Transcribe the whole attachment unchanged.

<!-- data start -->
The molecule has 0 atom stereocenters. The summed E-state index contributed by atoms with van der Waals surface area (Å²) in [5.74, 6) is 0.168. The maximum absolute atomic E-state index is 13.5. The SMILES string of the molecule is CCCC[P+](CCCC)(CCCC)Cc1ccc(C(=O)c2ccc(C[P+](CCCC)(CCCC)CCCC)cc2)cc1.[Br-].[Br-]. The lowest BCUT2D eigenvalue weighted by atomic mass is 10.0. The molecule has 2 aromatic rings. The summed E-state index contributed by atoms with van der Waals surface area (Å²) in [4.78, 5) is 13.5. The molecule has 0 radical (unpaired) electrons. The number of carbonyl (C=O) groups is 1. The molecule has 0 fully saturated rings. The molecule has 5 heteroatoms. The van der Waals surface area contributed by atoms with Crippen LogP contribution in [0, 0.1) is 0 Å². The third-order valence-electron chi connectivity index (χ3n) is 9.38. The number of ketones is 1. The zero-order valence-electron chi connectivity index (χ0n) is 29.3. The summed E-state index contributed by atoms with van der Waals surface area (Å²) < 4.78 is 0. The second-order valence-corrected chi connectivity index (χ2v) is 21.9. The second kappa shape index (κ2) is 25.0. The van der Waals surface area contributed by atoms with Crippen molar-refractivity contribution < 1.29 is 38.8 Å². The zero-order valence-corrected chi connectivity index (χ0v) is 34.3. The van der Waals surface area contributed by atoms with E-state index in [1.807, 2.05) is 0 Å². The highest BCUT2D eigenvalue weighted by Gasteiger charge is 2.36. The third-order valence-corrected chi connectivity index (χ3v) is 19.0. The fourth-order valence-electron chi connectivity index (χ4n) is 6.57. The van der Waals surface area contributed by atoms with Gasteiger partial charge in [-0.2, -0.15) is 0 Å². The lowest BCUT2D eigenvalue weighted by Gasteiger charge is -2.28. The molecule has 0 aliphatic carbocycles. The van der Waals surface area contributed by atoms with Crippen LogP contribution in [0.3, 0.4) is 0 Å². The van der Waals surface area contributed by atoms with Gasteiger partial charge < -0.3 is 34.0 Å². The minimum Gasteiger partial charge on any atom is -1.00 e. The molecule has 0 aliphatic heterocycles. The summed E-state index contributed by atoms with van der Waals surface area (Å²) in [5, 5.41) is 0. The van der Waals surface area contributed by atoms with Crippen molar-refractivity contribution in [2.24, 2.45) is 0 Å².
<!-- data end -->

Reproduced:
The molecule has 0 atom stereocenters. The summed E-state index contributed by atoms with van der Waals surface area (Å²) in [5.74, 6) is 0.168. The maximum absolute atomic E-state index is 13.5. The SMILES string of the molecule is CCCC[P+](CCCC)(CCCC)Cc1ccc(C(=O)c2ccc(C[P+](CCCC)(CCCC)CCCC)cc2)cc1.[Br-].[Br-]. The lowest BCUT2D eigenvalue weighted by atomic mass is 10.0. The molecule has 2 aromatic rings. The summed E-state index contributed by atoms with van der Waals surface area (Å²) in [4.78, 5) is 13.5. The molecule has 0 radical (unpaired) electrons. The number of carbonyl (C=O) groups is 1. The molecule has 0 fully saturated rings. The molecule has 5 heteroatoms. The van der Waals surface area contributed by atoms with Crippen LogP contribution in [0, 0.1) is 0 Å². The third-order valence-electron chi connectivity index (χ3n) is 9.38. The number of ketones is 1. The zero-order valence-electron chi connectivity index (χ0n) is 29.3. The summed E-state index contributed by atoms with van der Waals surface area (Å²) < 4.78 is 0. The second-order valence-corrected chi connectivity index (χ2v) is 21.9. The second kappa shape index (κ2) is 25.0. The van der Waals surface area contributed by atoms with Crippen molar-refractivity contribution < 1.29 is 38.8 Å². The zero-order valence-corrected chi connectivity index (χ0v) is 34.3. The van der Waals surface area contributed by atoms with E-state index in [1.807, 2.05) is 0 Å². The highest BCUT2D eigenvalue weighted by Gasteiger charge is 2.36. The third-order valence-corrected chi connectivity index (χ3v) is 19.0. The fourth-order valence-electron chi connectivity index (χ4n) is 6.57. The van der Waals surface area contributed by atoms with Gasteiger partial charge in [-0.2, -0.15) is 0 Å². The lowest BCUT2D eigenvalue weighted by Gasteiger charge is -2.28. The molecule has 0 aliphatic carbocycles. The van der Waals surface area contributed by atoms with Crippen LogP contribution in [0.3, 0.4) is 0 Å². The van der Waals surface area contributed by atoms with Gasteiger partial charge < -0.3 is 34.0 Å². The minimum Gasteiger partial charge on any atom is -1.00 e. The molecule has 0 aliphatic heterocycles. The summed E-state index contributed by atoms with van der Waals surface area (Å²) in [5, 5.41) is 0. The van der Waals surface area contributed by atoms with Crippen molar-refractivity contribution in [2.24, 2.45) is 0 Å².